Revolutionary 3D printed shoulder joint model

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Originally called Neoligaments, Xiros, based in Yorkshire, have been pioneering the research, development, design and manufacture of complex medical devices since 1982.

This multi- award winning firm work with healthcare professionals, medical device companies and academic institutions to provide various routes to market for inventions in the orthopaedic and sports medicine fields.

The challenge

When Xiros were planning to exhibit one of their latest solutions at some of the world’s leading trade shows, including the American Academy of Orthopedic Surgeons (AAOS) and the British Elbow and Shoulder Society (BESS), they turned to Ogle to deliver the precision and accuracy demanded by this field.

The requirement was for a 3D printed shoulder joint model that would have soft ligaments between the two joints – humerus (arm) and clavicle (shoulder). There was a short timescale to get the model ready in time for the trade shows. The model also needed to have transparent soft tissue that looked as visually accurate as possible.

With a strong reputation for applying its experience and know-how to medical device development projects, Ogle stepped up to the challenge.

The solution

Due to the complexities of the model it was likely to be fragile in nature, however – in part to overcome this issue – Ogle selected the vacuum casting process as the chosen production method. The bone SLA master was built in two parts which would create an easier split line in the silicon mould with each half having a location. Out of the four SLA machines at Ogle, the Ipro 8000 was selected and the master was built using ClearVue. Not only does this process ensure the highest levels of accuracy, but once skilled hands removed any layering while retaining any key features and the paint department did its bit and added a superior high gloss surface finish the master was ready to produce the silicon tool.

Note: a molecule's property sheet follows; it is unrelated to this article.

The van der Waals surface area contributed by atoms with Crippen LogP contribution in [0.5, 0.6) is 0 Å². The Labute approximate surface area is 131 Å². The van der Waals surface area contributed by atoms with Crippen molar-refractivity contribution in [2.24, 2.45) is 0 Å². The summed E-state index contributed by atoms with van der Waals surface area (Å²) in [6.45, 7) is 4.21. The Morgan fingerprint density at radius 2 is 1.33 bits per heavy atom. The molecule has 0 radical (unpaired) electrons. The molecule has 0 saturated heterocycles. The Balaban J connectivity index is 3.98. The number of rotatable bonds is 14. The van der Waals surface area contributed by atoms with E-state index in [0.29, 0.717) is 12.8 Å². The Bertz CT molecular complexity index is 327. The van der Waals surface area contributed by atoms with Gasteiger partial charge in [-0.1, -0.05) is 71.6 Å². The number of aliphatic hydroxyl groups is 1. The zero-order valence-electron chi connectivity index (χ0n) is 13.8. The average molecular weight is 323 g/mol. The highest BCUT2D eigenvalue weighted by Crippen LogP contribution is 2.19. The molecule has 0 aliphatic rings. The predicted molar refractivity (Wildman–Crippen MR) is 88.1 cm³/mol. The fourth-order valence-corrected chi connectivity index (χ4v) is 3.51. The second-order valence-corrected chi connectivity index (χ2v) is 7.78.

The two hard parts (the humerus and clavicle) were cast separately in a clear, UV stable PU resin and then bonded together.

The final element was to ensure the soft tissue (ligaments) looked and behaved as realistically as possible. This was achieved by using a clear rubber casting material. The whole structure was then assembled and carefully delivered to Xiros to contribute towards the company’s exhibition success.

Conclusion

Working with pioneers in the design of such complex medical devices was a privilege for the team at Ogle. Dave Bennion, Marketing and Sales Director at Ogle, said: “It is such a pleasure to work with Ashley at Xiros. They are consummate professionals and we are always excited to see the next new idea from their team. Having worked previously in the prototyping and model making of complex medical devices, this project was a great fit for both teams.”

After successfully exhibiting the model at various international trade shows, Ashley Mitchell, Senior 3D Animator at Xiros, said: “I was extremely impressed with the product portfolio at Ogle, the company looks and is very professional. We were confident and knew we would be able to achieve anything with the help of the technologies and people. The model looked great and really helped us convey the product and process.”

For more information about model making or prototyping, contact our team on 01462 682 661, or visit social media to #ChallengeOgle.

Ogle Models were recently commissioned to develop a complex shoulder joint model for one of the UK’s leading medical device manufacturers.